With all the progress the LGBTQ+ civil rights movement has made in recent years, many see acceptance as the way of the future and homophobia as a marker of the past. The problem with this is that it paints all historical people with the same intolerant brush. While it's true queer people through the course of history have been marginalized and oppressed in many cultures, there were many places and times in history when being gay was celebrated, or at least understood as a normal part of life.
The recorded history of homosexuality is rather short; the binary of "straight" and "gay" is a newly recorded and talked about concept, globally speaking, and before the introduction of intolerant religious moral codes, most pre-colonial societies had more fluid concepts of gender roles. As long as there have been humans, there have been same-gender relationships; some societies have just been better about embracing that than others. Here's a quick lesson on homosexuality throughout history.
Female-female relationships are largely undocumented in ancient Greece, with one significant exception.
Lesbos is a small island in the Aegean Sea (whose residents are indeed called "Lesbians") and is known as the home of Sappho, the lyric poet who wrote a number of passionate odes to female-female relationships. While the vast majority of Sappho's work has been lost to history, her one complete surviving poem is "Ode to Aphrodite" (also known as "Hymn to Aphrodite"), a prayer to the goddess of love from an unnamed speaker who desperately seeks the affections of a young woman. While there has been much debate about whether Sappho herself was actually attracted women, many have deemed her an international symbol for LGBTQ+ individuals.
All of this history has turned Lesbos into a popular tourist destination for queer travelers over the years, which has, in turn, had the effect of turning Lesbos back into a lesbian haven. While there has been some minimal pushback from the locals, LGBTQ+ tourism has been taking place since the 1970s.
There is considerable documentation surrounding homosexuality in ancient Greece.
The most documentation and debate revolves around the practice of paiderastia, or pederasty. In modern connotations, that word refers to sexual relations between a grown man and an underage boy. The Greeks attached no such moral judgements to the word and used it instead as a descriptor of the wide-spread, legal, and socially sanctioned practice of mentorship — that is, mentorship that involved the mentor (or erastes) taking liberties with the mentee (the eromenos), which the mentee may or may not have consented to. Adult, consensual intercourse between two male partners, on the other hand, was frowned upon. Plato once wrote of homosexual relations that it was "utterly unholy" and "the ugliest of things."
Ancient Greece itself was similarly divided, especially when considering there was no unified "Ancient Greece," but rather a loose collection of city-states in a similar geographic region that shared some similarities and some cavernous differences. In Sparta, for example, pederasty between young and senior officials in the military was thought to be particularly prevalent.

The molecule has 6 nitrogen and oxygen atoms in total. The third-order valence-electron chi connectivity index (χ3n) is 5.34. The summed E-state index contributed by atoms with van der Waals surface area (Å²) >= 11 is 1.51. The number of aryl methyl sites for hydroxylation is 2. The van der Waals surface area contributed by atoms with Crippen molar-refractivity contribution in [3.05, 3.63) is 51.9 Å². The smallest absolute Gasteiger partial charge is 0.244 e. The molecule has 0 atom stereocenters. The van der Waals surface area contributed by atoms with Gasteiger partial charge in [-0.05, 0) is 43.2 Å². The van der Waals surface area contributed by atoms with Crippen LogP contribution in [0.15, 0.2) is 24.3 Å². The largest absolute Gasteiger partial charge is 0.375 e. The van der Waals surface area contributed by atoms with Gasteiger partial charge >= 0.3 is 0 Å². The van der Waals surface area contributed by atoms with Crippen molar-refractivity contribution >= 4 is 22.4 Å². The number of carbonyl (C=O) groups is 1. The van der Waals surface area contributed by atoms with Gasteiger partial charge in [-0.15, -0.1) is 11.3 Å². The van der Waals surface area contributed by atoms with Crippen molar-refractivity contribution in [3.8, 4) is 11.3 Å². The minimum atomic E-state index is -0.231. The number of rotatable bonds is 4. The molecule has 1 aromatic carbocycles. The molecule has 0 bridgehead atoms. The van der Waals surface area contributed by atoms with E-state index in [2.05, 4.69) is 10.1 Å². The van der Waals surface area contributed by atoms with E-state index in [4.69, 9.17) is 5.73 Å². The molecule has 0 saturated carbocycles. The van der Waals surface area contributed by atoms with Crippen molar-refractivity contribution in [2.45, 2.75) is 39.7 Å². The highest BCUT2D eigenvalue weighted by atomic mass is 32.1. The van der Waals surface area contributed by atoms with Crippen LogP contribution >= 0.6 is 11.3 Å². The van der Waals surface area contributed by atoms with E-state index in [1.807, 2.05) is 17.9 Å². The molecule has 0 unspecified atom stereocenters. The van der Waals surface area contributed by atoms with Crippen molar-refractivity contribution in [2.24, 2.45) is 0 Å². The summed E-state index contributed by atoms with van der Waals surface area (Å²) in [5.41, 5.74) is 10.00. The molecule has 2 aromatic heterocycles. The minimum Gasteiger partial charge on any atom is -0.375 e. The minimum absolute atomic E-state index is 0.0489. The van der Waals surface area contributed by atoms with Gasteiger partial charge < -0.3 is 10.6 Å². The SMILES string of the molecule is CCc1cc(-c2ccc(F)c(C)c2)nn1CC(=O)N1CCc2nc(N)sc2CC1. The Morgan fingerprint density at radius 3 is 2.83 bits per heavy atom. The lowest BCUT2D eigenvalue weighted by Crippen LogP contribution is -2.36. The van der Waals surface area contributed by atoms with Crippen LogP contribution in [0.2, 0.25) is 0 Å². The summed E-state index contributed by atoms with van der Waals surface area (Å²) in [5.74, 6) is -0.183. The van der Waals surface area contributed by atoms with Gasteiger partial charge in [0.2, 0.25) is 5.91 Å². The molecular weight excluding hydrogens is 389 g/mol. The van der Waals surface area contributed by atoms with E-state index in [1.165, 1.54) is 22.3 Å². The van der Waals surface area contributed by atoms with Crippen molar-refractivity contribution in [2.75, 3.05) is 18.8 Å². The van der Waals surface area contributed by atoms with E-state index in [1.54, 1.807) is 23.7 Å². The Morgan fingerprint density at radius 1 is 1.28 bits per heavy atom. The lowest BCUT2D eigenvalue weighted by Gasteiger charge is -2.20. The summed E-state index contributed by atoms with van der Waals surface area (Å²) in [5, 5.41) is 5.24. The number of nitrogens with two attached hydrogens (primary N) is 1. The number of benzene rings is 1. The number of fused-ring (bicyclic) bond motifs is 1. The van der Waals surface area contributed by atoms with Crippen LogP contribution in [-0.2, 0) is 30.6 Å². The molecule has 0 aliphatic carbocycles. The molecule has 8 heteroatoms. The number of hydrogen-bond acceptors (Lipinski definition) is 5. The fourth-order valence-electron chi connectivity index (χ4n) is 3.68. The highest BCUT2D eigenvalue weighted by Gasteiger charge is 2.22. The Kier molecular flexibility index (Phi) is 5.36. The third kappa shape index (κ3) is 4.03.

Instrumental in the victory for Greece was a group of soldiers known as the Sacred Band of Thebes; a legion of soldiers composed entirely of men that were partnered with each other. The legend is their deep love for their fellow soldiers led them to fight tenaciously and unselfishly, fiercely protecting their mates in battle.
After the Romans conquered the Greeks in 146 BCE, the acceptance of homosexual lifestyles in society began to erode. Despite the prevalence of male prostitutes and slaves among the Roman rulers and nobles, laws prohibiting passive anal sex between men were put in place. And then the empire converted to Christianity — which reinforced homophobia.
Many present-day African nations have strict anti-homosexuality laws in place, but contrary to assertions by the former President of Zimbabwe Robert Mugabe, homosexuality is not "anti-African" — and far from it. Before Christian ideas of morality were introduced to tribal African cultures in the late 1800s, there was little to no stigma attached to homosexuality. Most tribes had unique words for different LGBTQ+ individuals and practices, and many tribes shared the belief homosexuality was just something adolescents engaged in as natural part of the development process.
Additionally, there are records of long-term sensual relationships between women in Lesotho called motsoalle that were celebrated alongside heterosexual pairings — up until the missionaries came in. Colonialism brought not just slavery, disease, and environmental exploitation, but also homophobia as well.
The ancient Egyptians were anything but uptight about same-gender and queer relationships. In a society that was known for their sacred concubines, condoning inter-familial relationships, and believing in afterlife intercourse, homosexuality was seen as nothing out of the ordinary. The Egyptians didn't view sexuality in binary terms and male-male relationships were accepted under a number of circumstances.